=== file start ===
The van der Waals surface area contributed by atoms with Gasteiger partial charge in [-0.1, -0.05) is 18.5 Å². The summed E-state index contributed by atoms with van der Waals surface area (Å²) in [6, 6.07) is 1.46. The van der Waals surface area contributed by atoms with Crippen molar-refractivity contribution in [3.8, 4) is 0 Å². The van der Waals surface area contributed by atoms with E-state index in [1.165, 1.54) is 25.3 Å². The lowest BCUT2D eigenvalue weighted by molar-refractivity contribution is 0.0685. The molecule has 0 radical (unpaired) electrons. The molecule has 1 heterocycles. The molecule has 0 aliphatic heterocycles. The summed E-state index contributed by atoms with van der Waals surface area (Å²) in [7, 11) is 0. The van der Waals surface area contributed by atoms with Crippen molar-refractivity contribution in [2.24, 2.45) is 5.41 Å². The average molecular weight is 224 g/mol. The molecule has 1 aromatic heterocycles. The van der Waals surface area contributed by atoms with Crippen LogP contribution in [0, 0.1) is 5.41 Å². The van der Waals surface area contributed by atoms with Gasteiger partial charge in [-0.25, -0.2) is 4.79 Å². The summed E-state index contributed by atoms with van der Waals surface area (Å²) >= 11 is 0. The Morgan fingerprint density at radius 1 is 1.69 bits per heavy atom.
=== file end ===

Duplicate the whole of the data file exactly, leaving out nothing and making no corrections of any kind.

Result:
The van der Waals surface area contributed by atoms with Gasteiger partial charge in [-0.1, -0.05) is 18.5 Å². The summed E-state index contributed by atoms with van der Waals surface area (Å²) in [6, 6.07) is 1.46. The van der Waals surface area contributed by atoms with Crippen molar-refractivity contribution in [3.8, 4) is 0 Å². The van der Waals surface area contributed by atoms with E-state index in [1.165, 1.54) is 25.3 Å². The lowest BCUT2D eigenvalue weighted by molar-refractivity contribution is 0.0685. The molecule has 0 radical (unpaired) electrons. The molecule has 1 heterocycles. The molecule has 0 aliphatic heterocycles. The summed E-state index contributed by atoms with van der Waals surface area (Å²) in [7, 11) is 0. The van der Waals surface area contributed by atoms with Crippen molar-refractivity contribution in [2.24, 2.45) is 5.41 Å². The average molecular weight is 224 g/mol. The molecule has 1 aromatic heterocycles. The van der Waals surface area contributed by atoms with Crippen LogP contribution in [0, 0.1) is 5.41 Å². The van der Waals surface area contributed by atoms with Gasteiger partial charge in [-0.25, -0.2) is 4.79 Å². The summed E-state index contributed by atoms with van der Waals surface area (Å²) >= 11 is 0. The Morgan fingerprint density at radius 1 is 1.69 bits per heavy atom.